Between compassion and delusion

The problem of the boat people is the perfect Rorschach test for the narcissim of the “progressive” side of politics. Remember Narcissus, that beautiful young man who famously fell in love with his reflection in the waters of some ancient pool, neither eating nor drinking until he faded away.

Just like this, the bien pensant of progressive politics (read the Greens and pre-KRudd2.0 Labor) gaze imaginatively upon those lonely stretches of Indian Ocean that finally wash onto the shores of Christmas Island and other far flung Australian Territories. The wretched tide of asylum seekers that they read about in The Age provides the essential foreground, behind which they spy an achingly beautiful reflection of their superior humanity. There is a delicious frisson at the apprehension of this shimmering reflection of their boundless empathy, their loving-kindness, which is almost too much to bear.

Yes, this stuff is so much better than an awkward fumbling for a gold coin or two when that annoying Red Cross lady rattles her tin – standing strategically between you and the first double-shot latte of the day. Or the pesky-but-perky girl with the RSPCA bib, beaming when she catches your eye and asks, “Can I just ask you a question?” A gold coin or two is certainly worth it to get past the charity spruikers and reach that trendy little coffee spot (Fair Trade, of course!) and you arrive with your conscience buffed, but not sparkling.

The problem with that hurried grappling for small change from the trouser pocket or the purse is that you know deep down there is a $20, even a $50, in there somewhere. Better not look too hard. Even better not to open up the wallet so everyone can see how much is in it. But don’t be too alarmed, the nice save-the-animals-girl is hardly going to turn up her nose and say: “Is that all? That won’t even treat a koala with chlamydia if you’re interested)” This is the grubby flip-side of giving – it’s called choosing. Ultimately it’s about limits.

The difficult thing about asylum seekers arriving daily, sometimes in their hundreds, is that you can’t just hand out a few coins and say, "Sorry,  that’s all the change I have."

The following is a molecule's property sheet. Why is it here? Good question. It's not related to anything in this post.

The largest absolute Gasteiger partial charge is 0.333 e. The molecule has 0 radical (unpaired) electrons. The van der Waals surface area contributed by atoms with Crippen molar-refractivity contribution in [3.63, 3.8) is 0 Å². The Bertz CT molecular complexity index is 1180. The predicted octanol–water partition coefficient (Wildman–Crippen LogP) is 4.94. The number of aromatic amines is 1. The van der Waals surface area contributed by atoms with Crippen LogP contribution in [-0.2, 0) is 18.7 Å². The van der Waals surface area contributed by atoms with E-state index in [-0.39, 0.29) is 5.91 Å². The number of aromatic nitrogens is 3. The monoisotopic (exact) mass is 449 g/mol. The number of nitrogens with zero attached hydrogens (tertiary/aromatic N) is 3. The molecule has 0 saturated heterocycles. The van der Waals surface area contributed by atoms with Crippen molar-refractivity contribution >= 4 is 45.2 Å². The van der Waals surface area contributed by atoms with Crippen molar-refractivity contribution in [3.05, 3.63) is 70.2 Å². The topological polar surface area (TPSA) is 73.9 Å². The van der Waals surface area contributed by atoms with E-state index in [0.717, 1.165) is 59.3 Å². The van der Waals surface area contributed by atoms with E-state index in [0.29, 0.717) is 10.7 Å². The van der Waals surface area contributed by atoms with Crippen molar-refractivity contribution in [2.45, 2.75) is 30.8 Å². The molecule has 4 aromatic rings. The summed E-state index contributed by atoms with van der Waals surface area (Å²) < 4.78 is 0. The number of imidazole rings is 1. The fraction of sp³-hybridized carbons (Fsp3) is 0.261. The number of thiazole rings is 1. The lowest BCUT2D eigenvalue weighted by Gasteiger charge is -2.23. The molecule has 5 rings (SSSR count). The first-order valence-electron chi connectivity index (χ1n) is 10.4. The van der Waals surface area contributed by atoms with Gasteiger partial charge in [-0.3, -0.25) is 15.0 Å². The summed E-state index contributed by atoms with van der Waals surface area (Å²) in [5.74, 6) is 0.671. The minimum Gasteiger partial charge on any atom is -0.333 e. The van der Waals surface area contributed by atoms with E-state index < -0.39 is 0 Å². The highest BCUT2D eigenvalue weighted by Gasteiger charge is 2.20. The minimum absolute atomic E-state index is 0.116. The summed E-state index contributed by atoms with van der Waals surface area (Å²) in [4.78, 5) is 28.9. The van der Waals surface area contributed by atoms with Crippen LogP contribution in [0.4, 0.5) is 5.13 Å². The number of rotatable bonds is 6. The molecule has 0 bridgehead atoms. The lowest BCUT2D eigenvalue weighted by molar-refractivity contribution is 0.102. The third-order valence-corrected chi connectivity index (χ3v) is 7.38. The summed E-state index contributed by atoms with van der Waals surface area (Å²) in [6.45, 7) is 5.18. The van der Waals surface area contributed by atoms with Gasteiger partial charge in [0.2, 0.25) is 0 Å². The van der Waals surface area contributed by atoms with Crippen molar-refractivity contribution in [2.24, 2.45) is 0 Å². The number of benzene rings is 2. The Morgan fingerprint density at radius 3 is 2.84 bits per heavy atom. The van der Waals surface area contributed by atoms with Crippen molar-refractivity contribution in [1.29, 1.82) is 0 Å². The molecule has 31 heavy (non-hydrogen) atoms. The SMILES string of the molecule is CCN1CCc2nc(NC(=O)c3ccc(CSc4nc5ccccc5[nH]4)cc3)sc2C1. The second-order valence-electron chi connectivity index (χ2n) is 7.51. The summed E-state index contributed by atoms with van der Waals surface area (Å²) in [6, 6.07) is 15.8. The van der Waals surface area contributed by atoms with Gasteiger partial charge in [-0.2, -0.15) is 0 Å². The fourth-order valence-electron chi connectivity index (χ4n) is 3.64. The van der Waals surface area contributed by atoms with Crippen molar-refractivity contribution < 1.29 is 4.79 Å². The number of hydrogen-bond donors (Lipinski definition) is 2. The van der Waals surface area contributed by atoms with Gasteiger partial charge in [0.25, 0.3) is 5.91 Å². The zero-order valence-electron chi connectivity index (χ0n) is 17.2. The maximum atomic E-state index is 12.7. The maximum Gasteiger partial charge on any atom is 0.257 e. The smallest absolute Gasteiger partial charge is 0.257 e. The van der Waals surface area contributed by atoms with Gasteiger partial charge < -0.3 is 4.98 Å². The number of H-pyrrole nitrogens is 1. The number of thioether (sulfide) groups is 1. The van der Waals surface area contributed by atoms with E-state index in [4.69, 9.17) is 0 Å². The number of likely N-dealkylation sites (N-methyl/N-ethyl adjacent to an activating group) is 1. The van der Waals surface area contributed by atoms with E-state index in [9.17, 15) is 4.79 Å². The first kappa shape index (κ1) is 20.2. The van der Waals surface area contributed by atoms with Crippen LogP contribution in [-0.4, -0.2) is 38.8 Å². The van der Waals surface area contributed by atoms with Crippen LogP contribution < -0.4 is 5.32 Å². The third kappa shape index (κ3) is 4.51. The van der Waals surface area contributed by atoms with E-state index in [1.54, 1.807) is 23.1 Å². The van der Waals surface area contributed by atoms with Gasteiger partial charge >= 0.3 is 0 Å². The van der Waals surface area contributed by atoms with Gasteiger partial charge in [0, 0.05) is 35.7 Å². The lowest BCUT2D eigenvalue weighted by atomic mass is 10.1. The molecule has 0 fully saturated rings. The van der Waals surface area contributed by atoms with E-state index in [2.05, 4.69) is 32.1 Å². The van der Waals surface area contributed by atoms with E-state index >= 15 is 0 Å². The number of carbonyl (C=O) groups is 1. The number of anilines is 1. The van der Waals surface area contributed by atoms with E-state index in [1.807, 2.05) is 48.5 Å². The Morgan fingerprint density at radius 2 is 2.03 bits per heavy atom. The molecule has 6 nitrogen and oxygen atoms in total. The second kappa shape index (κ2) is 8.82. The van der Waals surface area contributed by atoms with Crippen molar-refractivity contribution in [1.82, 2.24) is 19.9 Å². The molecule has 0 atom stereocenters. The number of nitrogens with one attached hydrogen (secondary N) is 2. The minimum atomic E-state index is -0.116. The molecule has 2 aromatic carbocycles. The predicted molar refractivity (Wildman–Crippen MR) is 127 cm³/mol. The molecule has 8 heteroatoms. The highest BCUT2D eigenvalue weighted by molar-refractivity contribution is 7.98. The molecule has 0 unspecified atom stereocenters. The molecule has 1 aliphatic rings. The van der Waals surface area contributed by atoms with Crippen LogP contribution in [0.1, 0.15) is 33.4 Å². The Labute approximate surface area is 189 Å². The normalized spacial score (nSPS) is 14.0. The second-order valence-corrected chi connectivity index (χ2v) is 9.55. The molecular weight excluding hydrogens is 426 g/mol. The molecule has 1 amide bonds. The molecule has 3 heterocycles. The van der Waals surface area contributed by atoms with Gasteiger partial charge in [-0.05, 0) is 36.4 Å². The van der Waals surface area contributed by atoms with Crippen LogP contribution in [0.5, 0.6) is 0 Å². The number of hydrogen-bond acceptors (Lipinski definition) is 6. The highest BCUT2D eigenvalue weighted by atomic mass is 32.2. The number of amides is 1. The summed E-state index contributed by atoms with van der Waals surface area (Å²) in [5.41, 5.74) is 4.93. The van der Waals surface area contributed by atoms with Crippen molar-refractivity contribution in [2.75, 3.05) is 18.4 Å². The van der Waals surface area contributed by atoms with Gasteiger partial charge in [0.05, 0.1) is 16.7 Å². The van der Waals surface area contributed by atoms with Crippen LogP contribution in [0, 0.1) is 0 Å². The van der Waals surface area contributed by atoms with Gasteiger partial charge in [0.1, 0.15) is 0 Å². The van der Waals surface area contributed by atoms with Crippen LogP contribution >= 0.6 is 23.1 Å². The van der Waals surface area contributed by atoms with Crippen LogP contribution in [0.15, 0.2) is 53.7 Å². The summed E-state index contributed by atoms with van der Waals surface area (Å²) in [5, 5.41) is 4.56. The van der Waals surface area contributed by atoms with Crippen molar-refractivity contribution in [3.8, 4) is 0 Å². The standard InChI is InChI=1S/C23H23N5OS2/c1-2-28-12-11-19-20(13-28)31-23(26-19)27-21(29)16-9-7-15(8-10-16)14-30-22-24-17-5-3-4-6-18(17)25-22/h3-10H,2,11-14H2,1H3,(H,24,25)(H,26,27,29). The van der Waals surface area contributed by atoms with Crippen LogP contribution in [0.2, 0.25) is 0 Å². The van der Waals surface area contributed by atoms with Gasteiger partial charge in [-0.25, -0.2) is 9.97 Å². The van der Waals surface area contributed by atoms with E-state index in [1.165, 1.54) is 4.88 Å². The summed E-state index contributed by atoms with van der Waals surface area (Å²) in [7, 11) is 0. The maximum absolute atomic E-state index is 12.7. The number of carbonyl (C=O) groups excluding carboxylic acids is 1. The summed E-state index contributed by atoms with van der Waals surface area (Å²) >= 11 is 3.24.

At some point, if you’ve got more integrity that a Greens politician, you have to say how many you are willing to take. You have to say — and it’s not nice, and it doesn’t feel good —  that, yes, "I’ve got more space but I’ve reached my limit. God have mercy, but I’m selfish alright!”

You have to be able to say that you like your current standard of living, that you like deciding what kind of society you want. You have to be able to say that you want your great Aunt Mary to have her expensive dialysis, even though she is old and cranky and you have been reading in the papers of the asylum-seeker children infected with sexually transmitted diseases. Those kids are at the start of their lives and would benefit more from the expenditure, but just trying looking Aunt Mary in the eye and telling her that.

Those who can’t set limits are like teenagers who post notice of their parties on the internet and end up with 400 uninvited guests and a riot when the police arrive. But it’s barely a trickle of boats, the conspicuously compasionate say, even as the dribble of arrivals becomes a constant stream, often adding with a sneer that Australia is big and fat and rich and selfish and bigoted.

Well, we are fat and rich and selfish, and there’s no denying it. We shouldn’t shy away from this sort of analysis.

But it’s not good enough to say how wonderful it makes you feel to open the gates to asylum seekers if you lack a semi-coherent notion about when you’re going to shut them again. If you are not prepared to set a date, to nominate a point at which you will not handle any more, then you must begin drawing up a list of the things you are prepared to do without if the tide of boat people is double, treble,even  ten times what it is today?

And after that, you must decide when will you shut the gate and on whom you will shut it? What if it’s a baby who comes knocking when all the available spots are filled? Too cruel? Then what about those under twelve. Are they still too young to be turned away. 

This is the problem with the compassionate side of politics. Those who wear compassion on their sleeves cannot and will not answer these questions because, enamored of their empathic reflections, they refuse to make hard decisions. Much better and far easier to denounce others they regard as less exquisitely sensitive than themselves. So the grown-ups have to bear the burden of those decisions for them.

Prime Minister Rudd recently asked us to heed the great parable of the Good Samaritan. But that fable was about personal giving. The parable didn’t go on to say, “…and then the poor people of the neighboring towns, desperate for something better than their impoverished lives, all rushed to get their share of the Good Samaritan’s alms and hospitality, courtesy of his endless denarii.” You see, while the Good Samaritan was undoubtedly generous, he quite liked his wealth and was prepared to pay for just so much wine and olive oil and bandages. Had he placed no bounds on his largesse it would not have been long until his wealth was gone and he found himself incapable of helping anyone at all.

The moral of the boat people mess is this: If you want to set policy, tear yourself away from the reflection in the pond and say for the record what you will do, how many will you take and when your will be no longer prepared to burden patience and pockets by accepting any more arrivals. Above all, you must know how will you close the gate and on whom?

Until you can answer those questions, linger by the pond and stare lovingly at yourself. That will assist others attempting to deal with the crowds at the gate.

Dr Murray Walters is a Brisbane pyschiatrist

Leave a Reply